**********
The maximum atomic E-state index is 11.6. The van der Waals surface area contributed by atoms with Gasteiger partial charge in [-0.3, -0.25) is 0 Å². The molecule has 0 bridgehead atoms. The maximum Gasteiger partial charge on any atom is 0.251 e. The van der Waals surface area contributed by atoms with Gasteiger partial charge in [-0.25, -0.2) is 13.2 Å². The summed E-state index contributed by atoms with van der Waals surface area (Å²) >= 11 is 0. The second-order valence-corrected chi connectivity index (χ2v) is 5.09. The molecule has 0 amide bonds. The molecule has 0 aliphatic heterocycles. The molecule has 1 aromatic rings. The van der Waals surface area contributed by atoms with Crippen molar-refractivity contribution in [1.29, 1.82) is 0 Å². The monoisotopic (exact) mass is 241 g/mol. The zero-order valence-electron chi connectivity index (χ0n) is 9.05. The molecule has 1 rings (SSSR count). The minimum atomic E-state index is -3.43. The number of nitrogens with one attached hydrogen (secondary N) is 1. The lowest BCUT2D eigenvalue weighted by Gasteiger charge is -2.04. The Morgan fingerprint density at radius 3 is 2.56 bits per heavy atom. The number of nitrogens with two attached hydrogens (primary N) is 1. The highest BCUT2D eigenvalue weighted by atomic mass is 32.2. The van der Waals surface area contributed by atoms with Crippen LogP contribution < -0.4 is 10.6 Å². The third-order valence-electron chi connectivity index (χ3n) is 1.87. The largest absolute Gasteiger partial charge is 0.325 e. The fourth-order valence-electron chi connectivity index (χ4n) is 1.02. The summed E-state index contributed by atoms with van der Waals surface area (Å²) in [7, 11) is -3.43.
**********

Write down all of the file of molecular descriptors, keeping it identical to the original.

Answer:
The maximum atomic E-state index is 11.6. The van der Waals surface area contributed by atoms with Gasteiger partial charge in [-0.3, -0.25) is 0 Å². The molecule has 0 bridgehead atoms. The maximum Gasteiger partial charge on any atom is 0.251 e. The van der Waals surface area contributed by atoms with Gasteiger partial charge in [-0.25, -0.2) is 13.2 Å². The summed E-state index contributed by atoms with van der Waals surface area (Å²) >= 11 is 0. The second-order valence-corrected chi connectivity index (χ2v) is 5.09. The molecule has 0 amide bonds. The molecule has 0 aliphatic heterocycles. The molecule has 1 aromatic rings. The van der Waals surface area contributed by atoms with Crippen molar-refractivity contribution in [1.29, 1.82) is 0 Å². The monoisotopic (exact) mass is 241 g/mol. The zero-order valence-electron chi connectivity index (χ0n) is 9.05. The molecule has 1 rings (SSSR count). The minimum atomic E-state index is -3.43. The number of nitrogens with one attached hydrogen (secondary N) is 1. The lowest BCUT2D eigenvalue weighted by Gasteiger charge is -2.04. The Morgan fingerprint density at radius 3 is 2.56 bits per heavy atom. The number of nitrogens with two attached hydrogens (primary N) is 1. The highest BCUT2D eigenvalue weighted by atomic mass is 32.2. The van der Waals surface area contributed by atoms with Crippen LogP contribution < -0.4 is 10.6 Å². The third-order valence-electron chi connectivity index (χ3n) is 1.87. The largest absolute Gasteiger partial charge is 0.325 e. The fourth-order valence-electron chi connectivity index (χ4n) is 1.02. The summed E-state index contributed by atoms with van der Waals surface area (Å²) in [7, 11) is -3.43.